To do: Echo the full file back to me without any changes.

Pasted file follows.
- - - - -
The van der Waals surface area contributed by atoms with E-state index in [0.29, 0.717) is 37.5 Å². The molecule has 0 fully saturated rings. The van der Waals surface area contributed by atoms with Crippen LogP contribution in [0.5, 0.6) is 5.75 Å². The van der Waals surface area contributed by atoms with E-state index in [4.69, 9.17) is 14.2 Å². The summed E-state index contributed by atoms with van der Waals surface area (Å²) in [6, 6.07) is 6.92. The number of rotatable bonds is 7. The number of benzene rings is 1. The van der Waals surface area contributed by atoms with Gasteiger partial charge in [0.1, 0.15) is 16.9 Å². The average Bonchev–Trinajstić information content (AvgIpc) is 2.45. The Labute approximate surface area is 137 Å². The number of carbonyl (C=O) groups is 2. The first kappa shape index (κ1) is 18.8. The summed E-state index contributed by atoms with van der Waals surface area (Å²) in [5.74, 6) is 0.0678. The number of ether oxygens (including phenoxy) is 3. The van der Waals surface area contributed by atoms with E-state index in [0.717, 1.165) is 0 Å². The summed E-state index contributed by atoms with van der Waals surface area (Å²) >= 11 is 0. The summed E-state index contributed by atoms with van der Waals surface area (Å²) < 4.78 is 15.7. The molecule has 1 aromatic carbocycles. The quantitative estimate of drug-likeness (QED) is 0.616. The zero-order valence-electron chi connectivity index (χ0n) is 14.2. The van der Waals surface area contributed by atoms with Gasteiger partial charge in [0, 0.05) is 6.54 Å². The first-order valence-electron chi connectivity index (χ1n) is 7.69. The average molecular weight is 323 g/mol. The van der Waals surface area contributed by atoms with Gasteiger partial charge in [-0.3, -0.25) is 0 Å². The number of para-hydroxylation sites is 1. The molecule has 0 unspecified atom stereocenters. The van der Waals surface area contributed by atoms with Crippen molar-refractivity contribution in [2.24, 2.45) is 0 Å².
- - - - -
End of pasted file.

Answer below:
The van der Waals surface area contributed by atoms with E-state index in [0.29, 0.717) is 37.5 Å². The molecule has 0 fully saturated rings. The van der Waals surface area contributed by atoms with Crippen LogP contribution in [0.5, 0.6) is 5.75 Å². The van der Waals surface area contributed by atoms with E-state index in [4.69, 9.17) is 14.2 Å². The summed E-state index contributed by atoms with van der Waals surface area (Å²) in [6, 6.07) is 6.92. The number of rotatable bonds is 7. The number of benzene rings is 1. The van der Waals surface area contributed by atoms with Gasteiger partial charge in [0.1, 0.15) is 16.9 Å². The average Bonchev–Trinajstić information content (AvgIpc) is 2.45. The Labute approximate surface area is 137 Å². The number of carbonyl (C=O) groups is 2. The first kappa shape index (κ1) is 18.8. The summed E-state index contributed by atoms with van der Waals surface area (Å²) in [5.74, 6) is 0.0678. The number of ether oxygens (including phenoxy) is 3. The van der Waals surface area contributed by atoms with E-state index in [0.717, 1.165) is 0 Å². The summed E-state index contributed by atoms with van der Waals surface area (Å²) >= 11 is 0. The summed E-state index contributed by atoms with van der Waals surface area (Å²) < 4.78 is 15.7. The molecule has 1 aromatic carbocycles. The quantitative estimate of drug-likeness (QED) is 0.616. The zero-order valence-electron chi connectivity index (χ0n) is 14.2. The van der Waals surface area contributed by atoms with Gasteiger partial charge in [0, 0.05) is 6.54 Å². The first-order valence-electron chi connectivity index (χ1n) is 7.69. The average molecular weight is 323 g/mol. The van der Waals surface area contributed by atoms with Gasteiger partial charge in [-0.3, -0.25) is 0 Å². The number of para-hydroxylation sites is 1. The molecule has 0 unspecified atom stereocenters. The van der Waals surface area contributed by atoms with Crippen molar-refractivity contribution in [2.24, 2.45) is 0 Å².